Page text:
In Linux, a run level is an operating mode in which a specific set of processes are allowed to run. There are several predefined run levels in most Linux systems, each of which corresponds to a specific set of processes and services that are allowed to run.
The most common run levels are:
- 0: Halt. The system is shut down and powered off.
- 1: Single-user mode. Only a minimal set of processes and services are allowed to run. This run level is typically used for maintenance and recovery tasks.
- 2: Multi-user mode without networking. A larger set of processes and services are allowed to run, but networking is disabled.
- 3: Full multi-user mode with networking. All processes and services are allowed to run, and networking is enabled. This is the normal run level for a Linux system.
- 4: Unused.
- 5: Full multi-user mode with GUI. All processes and services are allowed to run, networking is enabled, and the graphical user interface (GUI) is started.
- 6: Reboot. The system is shut down and restarted.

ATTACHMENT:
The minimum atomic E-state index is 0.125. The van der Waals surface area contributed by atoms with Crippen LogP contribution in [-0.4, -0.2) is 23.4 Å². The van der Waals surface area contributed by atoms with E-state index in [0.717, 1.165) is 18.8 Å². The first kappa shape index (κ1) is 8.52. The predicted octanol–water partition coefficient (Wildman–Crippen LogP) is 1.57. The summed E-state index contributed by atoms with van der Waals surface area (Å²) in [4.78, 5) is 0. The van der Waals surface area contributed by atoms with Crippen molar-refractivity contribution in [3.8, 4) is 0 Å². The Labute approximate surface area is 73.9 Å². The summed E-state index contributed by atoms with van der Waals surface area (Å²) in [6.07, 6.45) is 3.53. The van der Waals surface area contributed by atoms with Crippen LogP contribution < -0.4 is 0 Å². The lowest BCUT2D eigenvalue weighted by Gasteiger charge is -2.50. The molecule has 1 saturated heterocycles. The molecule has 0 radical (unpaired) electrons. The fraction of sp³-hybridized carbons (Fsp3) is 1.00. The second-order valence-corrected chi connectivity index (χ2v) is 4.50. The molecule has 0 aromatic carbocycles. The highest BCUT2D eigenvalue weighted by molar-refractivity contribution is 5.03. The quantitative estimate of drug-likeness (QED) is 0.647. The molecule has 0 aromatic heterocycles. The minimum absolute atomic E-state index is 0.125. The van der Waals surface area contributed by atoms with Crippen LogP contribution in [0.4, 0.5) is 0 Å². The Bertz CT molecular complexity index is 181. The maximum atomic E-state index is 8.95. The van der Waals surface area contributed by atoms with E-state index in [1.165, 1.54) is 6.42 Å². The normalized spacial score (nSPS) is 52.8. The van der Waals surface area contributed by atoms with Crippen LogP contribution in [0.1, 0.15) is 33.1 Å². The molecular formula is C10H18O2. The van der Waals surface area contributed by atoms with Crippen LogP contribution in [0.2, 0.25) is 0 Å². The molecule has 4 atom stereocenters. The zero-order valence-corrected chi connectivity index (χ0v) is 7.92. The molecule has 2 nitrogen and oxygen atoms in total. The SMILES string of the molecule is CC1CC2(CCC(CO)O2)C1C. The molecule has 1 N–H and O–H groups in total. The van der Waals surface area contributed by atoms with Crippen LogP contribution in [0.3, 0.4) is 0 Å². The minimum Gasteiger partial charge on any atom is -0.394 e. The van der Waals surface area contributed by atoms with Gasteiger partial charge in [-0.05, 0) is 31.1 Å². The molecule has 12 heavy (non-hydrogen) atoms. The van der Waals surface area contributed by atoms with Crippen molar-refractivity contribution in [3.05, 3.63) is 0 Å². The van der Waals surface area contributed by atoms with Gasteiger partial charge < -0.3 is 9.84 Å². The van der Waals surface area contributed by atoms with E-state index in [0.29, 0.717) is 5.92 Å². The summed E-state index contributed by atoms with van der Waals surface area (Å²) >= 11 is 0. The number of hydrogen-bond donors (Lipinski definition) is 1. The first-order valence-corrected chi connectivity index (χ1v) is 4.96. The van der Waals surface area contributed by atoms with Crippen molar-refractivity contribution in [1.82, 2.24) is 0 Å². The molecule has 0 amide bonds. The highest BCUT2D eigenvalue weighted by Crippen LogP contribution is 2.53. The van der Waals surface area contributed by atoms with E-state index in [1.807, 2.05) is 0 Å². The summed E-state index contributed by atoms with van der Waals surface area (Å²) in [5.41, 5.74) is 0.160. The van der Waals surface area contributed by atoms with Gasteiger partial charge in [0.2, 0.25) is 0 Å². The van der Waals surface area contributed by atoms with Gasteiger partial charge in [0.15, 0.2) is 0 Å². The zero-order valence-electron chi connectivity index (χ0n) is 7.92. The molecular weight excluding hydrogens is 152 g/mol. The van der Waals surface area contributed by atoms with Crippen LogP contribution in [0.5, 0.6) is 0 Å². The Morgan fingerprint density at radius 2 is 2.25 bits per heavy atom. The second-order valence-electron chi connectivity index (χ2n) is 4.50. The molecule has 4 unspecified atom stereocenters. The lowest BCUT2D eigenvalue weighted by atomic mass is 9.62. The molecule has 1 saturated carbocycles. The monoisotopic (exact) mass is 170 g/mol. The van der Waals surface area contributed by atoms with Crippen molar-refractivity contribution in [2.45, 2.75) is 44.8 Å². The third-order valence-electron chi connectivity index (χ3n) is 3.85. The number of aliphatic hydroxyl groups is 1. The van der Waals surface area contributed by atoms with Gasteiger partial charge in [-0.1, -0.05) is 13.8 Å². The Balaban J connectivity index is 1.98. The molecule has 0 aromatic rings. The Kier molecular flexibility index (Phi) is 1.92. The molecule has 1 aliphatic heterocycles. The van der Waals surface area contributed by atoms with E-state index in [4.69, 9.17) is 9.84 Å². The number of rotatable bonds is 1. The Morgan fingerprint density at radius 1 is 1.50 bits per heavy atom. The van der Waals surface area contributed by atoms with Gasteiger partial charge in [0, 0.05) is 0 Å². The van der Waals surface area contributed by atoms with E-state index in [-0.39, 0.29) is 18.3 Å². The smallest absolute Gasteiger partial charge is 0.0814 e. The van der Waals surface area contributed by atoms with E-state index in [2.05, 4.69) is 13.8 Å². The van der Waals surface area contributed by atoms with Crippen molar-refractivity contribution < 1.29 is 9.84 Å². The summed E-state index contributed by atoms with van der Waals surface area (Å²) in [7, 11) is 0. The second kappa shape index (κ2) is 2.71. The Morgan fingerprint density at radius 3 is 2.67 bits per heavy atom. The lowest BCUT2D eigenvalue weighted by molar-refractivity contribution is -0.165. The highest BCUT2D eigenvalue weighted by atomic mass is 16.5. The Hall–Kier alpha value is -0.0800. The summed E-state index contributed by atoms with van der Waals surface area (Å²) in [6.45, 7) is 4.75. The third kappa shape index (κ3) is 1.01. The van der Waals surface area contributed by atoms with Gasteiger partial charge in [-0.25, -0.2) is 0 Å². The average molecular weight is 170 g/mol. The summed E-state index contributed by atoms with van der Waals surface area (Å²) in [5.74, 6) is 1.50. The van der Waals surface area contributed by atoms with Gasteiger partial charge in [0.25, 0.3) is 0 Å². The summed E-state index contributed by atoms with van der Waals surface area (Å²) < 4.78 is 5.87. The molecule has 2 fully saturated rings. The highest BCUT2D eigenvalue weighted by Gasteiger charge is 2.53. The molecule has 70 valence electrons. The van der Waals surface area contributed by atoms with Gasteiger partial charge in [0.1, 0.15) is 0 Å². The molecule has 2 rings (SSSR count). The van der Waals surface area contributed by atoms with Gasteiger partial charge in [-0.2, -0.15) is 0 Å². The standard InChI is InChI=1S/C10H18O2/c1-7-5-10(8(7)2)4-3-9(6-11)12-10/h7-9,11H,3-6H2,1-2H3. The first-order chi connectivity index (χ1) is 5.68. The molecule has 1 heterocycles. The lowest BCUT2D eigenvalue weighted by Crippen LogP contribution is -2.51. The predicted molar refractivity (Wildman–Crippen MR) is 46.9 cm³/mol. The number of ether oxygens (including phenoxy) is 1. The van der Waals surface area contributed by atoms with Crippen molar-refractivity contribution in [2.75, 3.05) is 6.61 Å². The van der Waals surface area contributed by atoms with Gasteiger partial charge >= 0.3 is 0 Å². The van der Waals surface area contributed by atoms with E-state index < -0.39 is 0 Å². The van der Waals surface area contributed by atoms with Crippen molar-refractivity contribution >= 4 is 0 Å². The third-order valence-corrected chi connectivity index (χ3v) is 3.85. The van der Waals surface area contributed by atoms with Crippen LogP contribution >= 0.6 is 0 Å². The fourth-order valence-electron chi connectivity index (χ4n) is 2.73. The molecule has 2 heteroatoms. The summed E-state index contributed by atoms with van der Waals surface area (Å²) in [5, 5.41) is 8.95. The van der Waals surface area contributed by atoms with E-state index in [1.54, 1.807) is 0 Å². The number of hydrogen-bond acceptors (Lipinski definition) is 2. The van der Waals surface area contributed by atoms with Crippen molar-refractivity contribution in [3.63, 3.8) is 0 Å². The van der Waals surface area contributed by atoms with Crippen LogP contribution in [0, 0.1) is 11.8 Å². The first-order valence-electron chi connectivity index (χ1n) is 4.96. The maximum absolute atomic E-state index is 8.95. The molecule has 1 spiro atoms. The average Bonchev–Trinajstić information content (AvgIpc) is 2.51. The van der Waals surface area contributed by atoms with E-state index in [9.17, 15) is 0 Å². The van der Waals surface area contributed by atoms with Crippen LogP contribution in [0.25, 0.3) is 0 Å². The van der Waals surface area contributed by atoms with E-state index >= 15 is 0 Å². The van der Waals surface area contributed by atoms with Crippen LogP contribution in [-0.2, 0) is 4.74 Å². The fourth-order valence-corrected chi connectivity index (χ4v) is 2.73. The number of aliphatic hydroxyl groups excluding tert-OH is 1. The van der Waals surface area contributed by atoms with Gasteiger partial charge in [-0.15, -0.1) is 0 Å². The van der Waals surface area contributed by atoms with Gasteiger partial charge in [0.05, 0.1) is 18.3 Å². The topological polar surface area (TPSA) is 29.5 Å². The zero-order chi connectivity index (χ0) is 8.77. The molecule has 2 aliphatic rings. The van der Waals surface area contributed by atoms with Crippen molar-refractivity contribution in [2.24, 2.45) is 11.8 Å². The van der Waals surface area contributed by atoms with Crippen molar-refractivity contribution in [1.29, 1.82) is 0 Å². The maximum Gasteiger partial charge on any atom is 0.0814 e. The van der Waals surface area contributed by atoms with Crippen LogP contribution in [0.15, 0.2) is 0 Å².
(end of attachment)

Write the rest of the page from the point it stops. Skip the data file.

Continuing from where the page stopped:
The default run level for a Linux system is usually set to 3 or 5 in the
/etc/inittab file. The system will automatically start the processes and services associated with the default run level when it boots up.
You can switch between run levels using the
init command or the
telinit command. For example, to switch to run level 1, you can use the following command:
<code>sudo init 1
To switch back to the default run level, you can use the following command:
<code>sudo init 3
It is important to note that switching between run levels can have significant effects on the system, as it will stop and start various processes and services. You should be careful when switching between run levels, particularly if you are not sure what processes and services are associated with a particular run level.
To learn more about run levels and how to manage them in Linux, you can consult the documentation for your specific distribution or refer to online resources and tutorials. There are also many books and online courses available that cover these topics in more detail.